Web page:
Tool to verify the Benford's law : test numerical data (numbers) whether they are random or not. This test is used in particular for the detection of fraud, such as accounting or finance.

Benford's Law - dCode

Tag(s) : Statistics, Data Processing

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Tool to verify the Benford's law : test numerical data (numbers) whether they are random or not. This test is used in particular for the detection of fraud, such as accounting or finance.

**Benford's law** states that in the majority of natural collections of numbers (ie. lists of numbers derived from reality and not created artificially), the first significant digit is usually small. This law applies very well to numbers representing orders of magnitude: prices, populations, lengths, etc.

The digit 0 is excluded because it is not significant. The law therefore applies to numbers between 1 and 9.

Mathematically the probability that a digit is the first significant digit of a number in a collection of numbers can be described by the formula:

$$ P(d)=\log_{10} \left(1+\frac{1}{d}\right) $$

The corresponding percentages are:

x | P(x) |
---|---|

1 | 0.301 (30.1%) |

2 | 0.176 (17.6%) |

3 | 0.125 (12.5%) |

4 | 0.097 (9.7%) |

5 | 0.079 (7.9%) |

6 | 0.067 (6.7%) |

7 | 0.058 (5.8%) |

8 | 0.051 (5.1%) |

9 | 0.046 (4.6%) |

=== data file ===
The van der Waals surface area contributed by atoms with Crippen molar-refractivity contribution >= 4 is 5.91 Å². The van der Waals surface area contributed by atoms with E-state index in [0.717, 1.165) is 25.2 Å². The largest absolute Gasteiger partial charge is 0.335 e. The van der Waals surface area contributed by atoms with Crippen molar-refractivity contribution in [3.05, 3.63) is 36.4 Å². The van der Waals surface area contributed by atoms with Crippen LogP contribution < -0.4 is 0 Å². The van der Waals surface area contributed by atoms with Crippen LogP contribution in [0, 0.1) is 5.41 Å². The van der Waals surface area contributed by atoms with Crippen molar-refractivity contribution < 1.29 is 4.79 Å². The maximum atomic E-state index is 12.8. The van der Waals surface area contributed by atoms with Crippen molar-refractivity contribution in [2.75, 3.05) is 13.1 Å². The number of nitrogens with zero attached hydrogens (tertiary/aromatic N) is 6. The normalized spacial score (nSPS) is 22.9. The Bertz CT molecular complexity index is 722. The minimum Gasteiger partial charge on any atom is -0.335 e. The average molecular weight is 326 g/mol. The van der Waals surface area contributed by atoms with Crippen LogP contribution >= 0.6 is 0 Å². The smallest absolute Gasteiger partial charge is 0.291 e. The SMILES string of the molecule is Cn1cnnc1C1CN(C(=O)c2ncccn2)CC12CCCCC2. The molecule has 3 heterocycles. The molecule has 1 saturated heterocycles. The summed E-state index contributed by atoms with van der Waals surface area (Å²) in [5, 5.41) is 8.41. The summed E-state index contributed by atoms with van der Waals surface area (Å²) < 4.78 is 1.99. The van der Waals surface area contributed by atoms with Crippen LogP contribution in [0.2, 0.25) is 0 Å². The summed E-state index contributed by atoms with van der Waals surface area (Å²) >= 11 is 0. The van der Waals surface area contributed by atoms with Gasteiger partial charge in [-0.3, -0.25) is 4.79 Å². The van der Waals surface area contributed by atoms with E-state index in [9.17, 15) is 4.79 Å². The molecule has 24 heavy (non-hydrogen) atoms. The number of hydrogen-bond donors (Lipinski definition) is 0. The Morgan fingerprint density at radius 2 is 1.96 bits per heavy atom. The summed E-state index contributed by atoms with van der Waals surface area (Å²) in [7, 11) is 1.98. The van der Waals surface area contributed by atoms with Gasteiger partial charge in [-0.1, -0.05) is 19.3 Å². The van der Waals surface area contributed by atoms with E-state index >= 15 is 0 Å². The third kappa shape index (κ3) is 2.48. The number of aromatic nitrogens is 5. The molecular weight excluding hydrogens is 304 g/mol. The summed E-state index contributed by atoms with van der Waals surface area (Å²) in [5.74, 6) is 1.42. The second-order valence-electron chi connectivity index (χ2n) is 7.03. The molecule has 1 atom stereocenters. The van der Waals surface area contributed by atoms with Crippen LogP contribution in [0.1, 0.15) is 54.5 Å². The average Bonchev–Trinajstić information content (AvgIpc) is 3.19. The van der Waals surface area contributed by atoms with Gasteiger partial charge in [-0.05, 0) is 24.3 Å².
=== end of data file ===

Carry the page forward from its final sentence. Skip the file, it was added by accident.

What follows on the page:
A priori, any distribution of digits too much away from these numbers is not natural, thus abnormal.

dCode uses the Chi2 test (χ²). Enter the data in the text box, dCode will calculate the frequency of occurrence of the first significant digits.

dCode considers that the data are correlated with the distribution of **Benford's law**, when the p-value is superior to 95%.

Bendord's law is used to check whether data obeying this law have not been artificially modified. If this is the case, and random numbers have been used, their distribution no longer follows **Benford's law**. Its main use is therefore for audits in the event of suspicion of fraud, generally in accounting or finance.

Data obeying the **Benford law**:

- The numbers resulting from transactions, accounting data: turnover, refunds, sales, excel tables, etc.

- Results of addition, multiplication or exponentiation

__Example:__ Fibonacci numbers, powers, factorials, etc.

Data not obeying the **Benford law**:

- Sequential numbers: street numbers, invoices, etc.

- Significant numbers, ie. numbers that contents is defined by a nomenclature (for example: card number), or whose value is defined by human thinking (for example: a price of $9.99)

- Numbers coming from a collection limited by a minimum or a maximum or another criterion that can introduce a statistical bias.

__Example:__ During elections, the data from the ballot boxes for the constituencies do not obey **Benford's law** because they have been created in order to limit the total number of voters (most often between 100 and 1000), the data for each city in the country on the other hand will obey **Benford's law**.

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Source : https://www.dcode.fr/benford-law

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